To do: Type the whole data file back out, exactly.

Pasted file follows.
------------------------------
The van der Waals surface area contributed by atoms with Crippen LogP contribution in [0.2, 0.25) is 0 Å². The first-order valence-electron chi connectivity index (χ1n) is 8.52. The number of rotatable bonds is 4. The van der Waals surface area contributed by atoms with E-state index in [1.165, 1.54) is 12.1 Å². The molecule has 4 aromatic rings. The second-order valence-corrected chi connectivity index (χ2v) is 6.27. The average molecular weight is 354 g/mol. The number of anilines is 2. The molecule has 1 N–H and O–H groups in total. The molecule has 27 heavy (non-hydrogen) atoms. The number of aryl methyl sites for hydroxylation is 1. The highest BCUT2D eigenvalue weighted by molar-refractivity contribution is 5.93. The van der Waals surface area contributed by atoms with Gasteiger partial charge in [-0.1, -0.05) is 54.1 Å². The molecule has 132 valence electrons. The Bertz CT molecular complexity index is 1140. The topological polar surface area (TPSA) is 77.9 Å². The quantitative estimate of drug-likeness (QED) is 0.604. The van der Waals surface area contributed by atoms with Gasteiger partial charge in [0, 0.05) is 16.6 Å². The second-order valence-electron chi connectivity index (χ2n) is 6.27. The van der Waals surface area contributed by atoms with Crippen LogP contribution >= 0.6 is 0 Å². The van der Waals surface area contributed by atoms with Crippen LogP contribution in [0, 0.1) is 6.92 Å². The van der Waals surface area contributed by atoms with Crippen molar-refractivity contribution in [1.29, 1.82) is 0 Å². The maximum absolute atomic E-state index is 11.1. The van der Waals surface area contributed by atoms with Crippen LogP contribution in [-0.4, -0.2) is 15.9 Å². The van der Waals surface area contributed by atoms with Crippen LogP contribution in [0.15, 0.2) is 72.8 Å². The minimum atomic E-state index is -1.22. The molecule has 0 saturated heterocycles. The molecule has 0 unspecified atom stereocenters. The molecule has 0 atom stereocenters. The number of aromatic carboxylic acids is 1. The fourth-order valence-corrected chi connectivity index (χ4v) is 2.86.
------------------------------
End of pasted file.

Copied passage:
The van der Waals surface area contributed by atoms with Crippen LogP contribution in [0.2, 0.25) is 0 Å². The first-order valence-electron chi connectivity index (χ1n) is 8.52. The number of rotatable bonds is 4. The van der Waals surface area contributed by atoms with E-state index in [1.165, 1.54) is 12.1 Å². The molecule has 4 aromatic rings. The second-order valence-corrected chi connectivity index (χ2v) is 6.27. The average molecular weight is 354 g/mol. The number of anilines is 2. The molecule has 1 N–H and O–H groups in total. The molecule has 27 heavy (non-hydrogen) atoms. The number of aryl methyl sites for hydroxylation is 1. The highest BCUT2D eigenvalue weighted by molar-refractivity contribution is 5.93. The van der Waals surface area contributed by atoms with Gasteiger partial charge in [-0.1, -0.05) is 54.1 Å². The molecule has 132 valence electrons. The Bertz CT molecular complexity index is 1140. The topological polar surface area (TPSA) is 77.9 Å². The quantitative estimate of drug-likeness (QED) is 0.604. The van der Waals surface area contributed by atoms with Gasteiger partial charge in [0, 0.05) is 16.6 Å². The second-order valence-electron chi connectivity index (χ2n) is 6.27. The van der Waals surface area contributed by atoms with Crippen LogP contribution >= 0.6 is 0 Å². The van der Waals surface area contributed by atoms with Crippen LogP contribution in [0, 0.1) is 6.92 Å². The van der Waals surface area contributed by atoms with Crippen molar-refractivity contribution in [1.29, 1.82) is 0 Å². The maximum absolute atomic E-state index is 11.1. The van der Waals surface area contributed by atoms with Crippen LogP contribution in [-0.4, -0.2) is 15.9 Å². The van der Waals surface area contributed by atoms with Crippen LogP contribution in [0.15, 0.2) is 72.8 Å². The minimum atomic E-state index is -1.22. The molecule has 0 saturated heterocycles. The molecule has 0 unspecified atom stereocenters. The molecule has 0 atom stereocenters. The number of aromatic carboxylic acids is 1. The fourth-order valence-corrected chi connectivity index (χ4v) is 2.86.